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How to get GBAS data from FlightGear?

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How to get GBAS data from FlightGear?

Postby sunxiaoe » Tue Sep 03, 2019 10:01 am

I am doing some research on civil airliner navigation, but I need some GBAS data. I don't know if I can use GBAS for approach landing in FlightGear. If you can use GBAS, can you give me some guidelines on using GBAS? In addition, can I extract the navigation data of GBAS from the flight plane when approaching the landing? I need some help, thank you very much.
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Re: How to get GBAS data from FlightGear?

Postby Johan G » Wed Sep 04, 2019 4:21 pm

With GBAS, do you refer to Ground-Based Augmentation System (GBAS),[1] if so there is nothing like it in FlightGear. It seems like its main purpose is to make an integrity check of the GNSS[2] position, though it also improves the accuracy slightly.

I guess using Nasal and property rules you could implement a feature emulating varying GNSS accuracy and any jamming,[3] received position, GBAS differential corrections, any GBAS integrity warnings etc. as a separate property subtree. You will likely need to modify the aircraft you are using to use position from the GNSS/GBAS subtree instead of the FDM driven position (that likely can not be overwritten).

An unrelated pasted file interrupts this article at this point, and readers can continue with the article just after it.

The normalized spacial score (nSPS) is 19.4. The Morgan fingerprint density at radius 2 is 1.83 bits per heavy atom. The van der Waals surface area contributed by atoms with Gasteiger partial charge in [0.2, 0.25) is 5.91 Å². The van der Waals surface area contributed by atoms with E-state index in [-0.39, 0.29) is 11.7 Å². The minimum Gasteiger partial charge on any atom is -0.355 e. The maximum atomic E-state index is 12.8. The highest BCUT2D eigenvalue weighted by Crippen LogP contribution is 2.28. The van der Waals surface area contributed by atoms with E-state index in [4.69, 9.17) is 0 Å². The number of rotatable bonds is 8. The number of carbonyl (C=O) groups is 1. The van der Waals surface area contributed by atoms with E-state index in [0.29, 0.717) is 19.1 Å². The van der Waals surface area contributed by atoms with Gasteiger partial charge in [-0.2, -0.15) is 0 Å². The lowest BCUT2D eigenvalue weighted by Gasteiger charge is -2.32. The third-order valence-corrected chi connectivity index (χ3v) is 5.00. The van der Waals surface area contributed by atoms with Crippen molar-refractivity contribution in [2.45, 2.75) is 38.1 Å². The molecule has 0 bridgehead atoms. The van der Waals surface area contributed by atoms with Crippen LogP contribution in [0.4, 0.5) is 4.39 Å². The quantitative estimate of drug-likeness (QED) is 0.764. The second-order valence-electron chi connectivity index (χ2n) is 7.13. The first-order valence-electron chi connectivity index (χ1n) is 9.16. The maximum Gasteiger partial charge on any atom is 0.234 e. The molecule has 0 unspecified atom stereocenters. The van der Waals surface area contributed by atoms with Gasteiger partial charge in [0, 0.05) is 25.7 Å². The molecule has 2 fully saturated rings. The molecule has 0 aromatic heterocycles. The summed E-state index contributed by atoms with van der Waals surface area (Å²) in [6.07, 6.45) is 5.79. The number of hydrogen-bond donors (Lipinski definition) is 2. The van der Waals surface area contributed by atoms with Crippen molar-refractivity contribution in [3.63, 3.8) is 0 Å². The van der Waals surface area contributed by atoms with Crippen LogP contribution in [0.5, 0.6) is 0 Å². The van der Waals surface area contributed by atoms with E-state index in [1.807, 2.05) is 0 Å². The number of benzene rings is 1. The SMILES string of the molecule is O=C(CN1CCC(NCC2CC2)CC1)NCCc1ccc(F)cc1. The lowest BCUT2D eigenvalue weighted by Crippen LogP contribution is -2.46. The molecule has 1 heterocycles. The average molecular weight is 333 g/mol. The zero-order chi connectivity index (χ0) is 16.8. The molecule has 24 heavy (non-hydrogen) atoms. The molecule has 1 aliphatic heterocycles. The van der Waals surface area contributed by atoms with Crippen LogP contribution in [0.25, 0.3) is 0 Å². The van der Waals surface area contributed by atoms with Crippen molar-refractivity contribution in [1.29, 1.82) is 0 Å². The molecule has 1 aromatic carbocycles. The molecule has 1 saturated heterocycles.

Edit: I kind of think that real life aviation and communication is starting to be too dependent on satellites. A severe coronal mass ejection and solar storm, like those of 1859, 1972, 1989 and 2012 (that was not directed toward the Earth) would likely cause problems, quite possibly severe problems.[4]
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[1] See the European Space Agency's wiki Navipedia articles Ground-Based Augmentation System (GBAS) (permalink) and GBAS Fundamentals (perm).
[2] Global navigation satellite system. In essence any or all of GPS, Glonass, Beidou, Gallileo, etc.
[3] There have been issues with people using GPS jammers to not have their position known. This causes problems near runway approaches. See for example GPS Privacy Jammers and RFI at Newark, FAA, March 2011 (PDF, 0.4 MB)
[4] See the Wikipedia articles Solar storm of 1859 (perm), Solar storm of August 1972 (perm), March 1989 geomagnetic storm (perm), Solar storm of 2012 (perm).
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